The deadline date for the application to be submitted into MATT 2.0 is July 29, 2016.
If you can apply on Matt 2.0 prior to 7-29-16, please do so. Applying earlier will allow not only your agency, but MSHDA Directors to sign the grant documents before October 1st. Remember that ESG grants cannot be billed against until both the Fiduciary and MSHDA have signed the grant documents, regardless of the grant start date. For example; if your grant documents are signed October 15, 2016, you cannot bill MSHDA for any expenses incurred before that date.
A few points that MSHDA would like to emphasize in regard to important changes to this year’s NOFA (please see the ESG NOFA for details) are:
· A minimum of 40% of the total grant amount must be awarded to the HARA to be used for financial assistance and case management (both prevention and re-housing).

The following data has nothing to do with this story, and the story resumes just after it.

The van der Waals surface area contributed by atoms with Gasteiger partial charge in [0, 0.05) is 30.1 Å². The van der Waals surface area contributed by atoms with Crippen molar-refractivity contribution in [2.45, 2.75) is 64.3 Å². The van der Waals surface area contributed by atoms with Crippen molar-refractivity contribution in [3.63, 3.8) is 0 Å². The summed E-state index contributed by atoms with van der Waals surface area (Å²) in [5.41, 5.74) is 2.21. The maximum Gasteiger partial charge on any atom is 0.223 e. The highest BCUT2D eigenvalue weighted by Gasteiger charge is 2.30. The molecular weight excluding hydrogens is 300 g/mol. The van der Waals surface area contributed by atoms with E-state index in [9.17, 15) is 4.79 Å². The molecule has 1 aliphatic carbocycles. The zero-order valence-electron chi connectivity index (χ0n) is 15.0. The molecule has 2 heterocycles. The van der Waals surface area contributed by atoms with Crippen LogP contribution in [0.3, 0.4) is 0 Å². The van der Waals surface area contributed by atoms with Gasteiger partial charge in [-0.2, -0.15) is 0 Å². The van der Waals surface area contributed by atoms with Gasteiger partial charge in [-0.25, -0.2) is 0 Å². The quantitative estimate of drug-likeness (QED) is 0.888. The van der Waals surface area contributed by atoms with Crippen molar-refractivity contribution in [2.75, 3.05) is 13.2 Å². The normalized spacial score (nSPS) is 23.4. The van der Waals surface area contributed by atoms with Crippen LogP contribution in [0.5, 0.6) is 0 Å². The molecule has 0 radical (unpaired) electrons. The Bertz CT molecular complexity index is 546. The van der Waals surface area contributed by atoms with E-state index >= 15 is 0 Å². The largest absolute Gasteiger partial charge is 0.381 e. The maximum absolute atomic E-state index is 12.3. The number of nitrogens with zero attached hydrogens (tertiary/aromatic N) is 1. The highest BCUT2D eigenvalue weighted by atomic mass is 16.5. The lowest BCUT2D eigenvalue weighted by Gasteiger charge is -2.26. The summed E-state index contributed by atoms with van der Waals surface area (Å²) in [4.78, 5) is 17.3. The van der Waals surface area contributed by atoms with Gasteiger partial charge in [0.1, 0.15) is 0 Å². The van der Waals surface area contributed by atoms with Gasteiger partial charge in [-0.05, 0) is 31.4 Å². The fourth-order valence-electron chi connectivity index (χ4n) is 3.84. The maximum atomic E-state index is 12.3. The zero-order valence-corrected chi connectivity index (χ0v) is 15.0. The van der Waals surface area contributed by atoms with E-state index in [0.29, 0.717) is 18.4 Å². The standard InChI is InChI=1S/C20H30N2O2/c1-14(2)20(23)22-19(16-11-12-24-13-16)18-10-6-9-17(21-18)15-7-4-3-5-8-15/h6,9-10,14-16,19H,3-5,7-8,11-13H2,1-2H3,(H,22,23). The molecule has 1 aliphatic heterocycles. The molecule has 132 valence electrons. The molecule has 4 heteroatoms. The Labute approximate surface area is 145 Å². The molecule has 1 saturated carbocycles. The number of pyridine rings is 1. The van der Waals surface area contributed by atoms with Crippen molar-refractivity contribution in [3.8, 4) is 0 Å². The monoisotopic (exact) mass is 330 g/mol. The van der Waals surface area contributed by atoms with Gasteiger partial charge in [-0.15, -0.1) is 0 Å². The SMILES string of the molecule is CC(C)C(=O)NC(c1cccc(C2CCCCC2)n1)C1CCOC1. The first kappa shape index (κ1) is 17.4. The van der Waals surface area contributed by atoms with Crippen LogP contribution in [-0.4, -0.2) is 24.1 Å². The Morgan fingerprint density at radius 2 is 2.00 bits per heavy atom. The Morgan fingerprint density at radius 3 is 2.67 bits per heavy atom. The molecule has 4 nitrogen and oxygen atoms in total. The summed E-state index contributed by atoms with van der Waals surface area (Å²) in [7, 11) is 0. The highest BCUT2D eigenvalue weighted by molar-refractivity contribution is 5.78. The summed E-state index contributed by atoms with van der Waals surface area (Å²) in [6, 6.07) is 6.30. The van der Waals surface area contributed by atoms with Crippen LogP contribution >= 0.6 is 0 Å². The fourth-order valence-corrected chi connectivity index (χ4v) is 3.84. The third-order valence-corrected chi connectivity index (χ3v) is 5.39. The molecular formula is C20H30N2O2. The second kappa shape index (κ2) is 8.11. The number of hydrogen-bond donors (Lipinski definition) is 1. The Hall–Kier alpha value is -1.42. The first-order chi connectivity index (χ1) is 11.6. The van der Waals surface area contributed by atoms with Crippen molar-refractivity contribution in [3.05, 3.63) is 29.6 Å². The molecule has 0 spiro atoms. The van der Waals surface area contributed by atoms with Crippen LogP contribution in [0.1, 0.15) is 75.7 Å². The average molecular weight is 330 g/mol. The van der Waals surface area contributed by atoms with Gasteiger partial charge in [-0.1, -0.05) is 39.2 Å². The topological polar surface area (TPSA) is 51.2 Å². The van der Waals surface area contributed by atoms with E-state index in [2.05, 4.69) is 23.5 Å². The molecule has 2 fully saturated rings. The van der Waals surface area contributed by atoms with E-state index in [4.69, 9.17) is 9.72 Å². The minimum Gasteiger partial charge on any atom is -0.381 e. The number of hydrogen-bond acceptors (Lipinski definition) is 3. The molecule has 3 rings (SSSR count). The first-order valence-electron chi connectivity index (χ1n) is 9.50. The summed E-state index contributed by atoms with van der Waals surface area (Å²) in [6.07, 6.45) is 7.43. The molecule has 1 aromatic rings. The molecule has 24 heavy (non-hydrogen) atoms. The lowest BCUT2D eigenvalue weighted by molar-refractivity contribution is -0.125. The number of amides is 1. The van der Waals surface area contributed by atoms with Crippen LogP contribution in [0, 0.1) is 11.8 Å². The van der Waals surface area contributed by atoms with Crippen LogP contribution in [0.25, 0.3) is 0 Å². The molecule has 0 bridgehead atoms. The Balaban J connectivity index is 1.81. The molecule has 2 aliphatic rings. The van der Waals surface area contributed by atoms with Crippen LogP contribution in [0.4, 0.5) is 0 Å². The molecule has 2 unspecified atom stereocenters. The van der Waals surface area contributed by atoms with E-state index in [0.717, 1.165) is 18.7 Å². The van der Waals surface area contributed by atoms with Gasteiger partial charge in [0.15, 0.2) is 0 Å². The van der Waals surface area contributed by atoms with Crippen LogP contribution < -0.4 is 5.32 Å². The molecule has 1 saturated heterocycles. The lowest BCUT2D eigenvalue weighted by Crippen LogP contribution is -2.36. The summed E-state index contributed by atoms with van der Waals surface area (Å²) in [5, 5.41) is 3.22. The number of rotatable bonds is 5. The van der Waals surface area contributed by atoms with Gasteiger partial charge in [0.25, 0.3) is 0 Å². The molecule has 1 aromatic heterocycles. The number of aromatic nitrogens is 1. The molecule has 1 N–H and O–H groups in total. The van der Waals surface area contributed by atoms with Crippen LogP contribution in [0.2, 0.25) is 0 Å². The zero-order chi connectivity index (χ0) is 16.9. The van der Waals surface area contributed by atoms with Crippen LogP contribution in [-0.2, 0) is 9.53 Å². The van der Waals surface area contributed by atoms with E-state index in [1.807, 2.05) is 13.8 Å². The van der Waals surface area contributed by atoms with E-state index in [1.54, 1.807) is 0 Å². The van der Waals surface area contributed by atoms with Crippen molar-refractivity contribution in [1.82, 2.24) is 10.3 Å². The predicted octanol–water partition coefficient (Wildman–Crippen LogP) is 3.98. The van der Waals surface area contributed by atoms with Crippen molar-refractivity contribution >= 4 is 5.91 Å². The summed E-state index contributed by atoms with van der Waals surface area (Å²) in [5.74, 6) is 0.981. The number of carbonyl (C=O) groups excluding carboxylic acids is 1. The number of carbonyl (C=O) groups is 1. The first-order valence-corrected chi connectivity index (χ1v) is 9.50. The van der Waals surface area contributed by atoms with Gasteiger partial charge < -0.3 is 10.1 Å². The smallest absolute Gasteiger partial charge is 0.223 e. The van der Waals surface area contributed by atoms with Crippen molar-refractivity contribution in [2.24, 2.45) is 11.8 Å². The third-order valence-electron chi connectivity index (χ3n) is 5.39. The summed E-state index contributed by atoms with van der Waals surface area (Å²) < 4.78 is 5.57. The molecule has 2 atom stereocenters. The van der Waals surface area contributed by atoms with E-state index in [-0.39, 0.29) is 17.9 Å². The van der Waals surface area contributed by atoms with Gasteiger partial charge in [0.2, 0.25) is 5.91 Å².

· A minimum of 20% of the 40% must be applied directly to RRH financial (leasing) assistance.
· The CoC must have or assign dedicated person(s) to oversee the Monthly Veterans Report and By-Name List.
- Shelter funding includes shelter operations and shelter essential services, i.e., case management. Funding to shelters iscapped at 30% of the total grant amount. If a Planning/CoC Body has shelters receiving over 30% of the total grant amount, this amount must be reduced 5% annually until the shelter operations/essential services cap of 30% is reached.
· Funding to the HARA must increase equal to or higher than the highest percent increase given to any sub-grantee.
· The HARA must have or assign dedicated staff to oversee the HCV Homeless Preference waiting list.
· ESG DV dollars have been turned over to DHHS. CoC bodies cannot allocate any of their award money to DV agencies to administer.
· No grants will be awarded to sub-grantees under $10,000.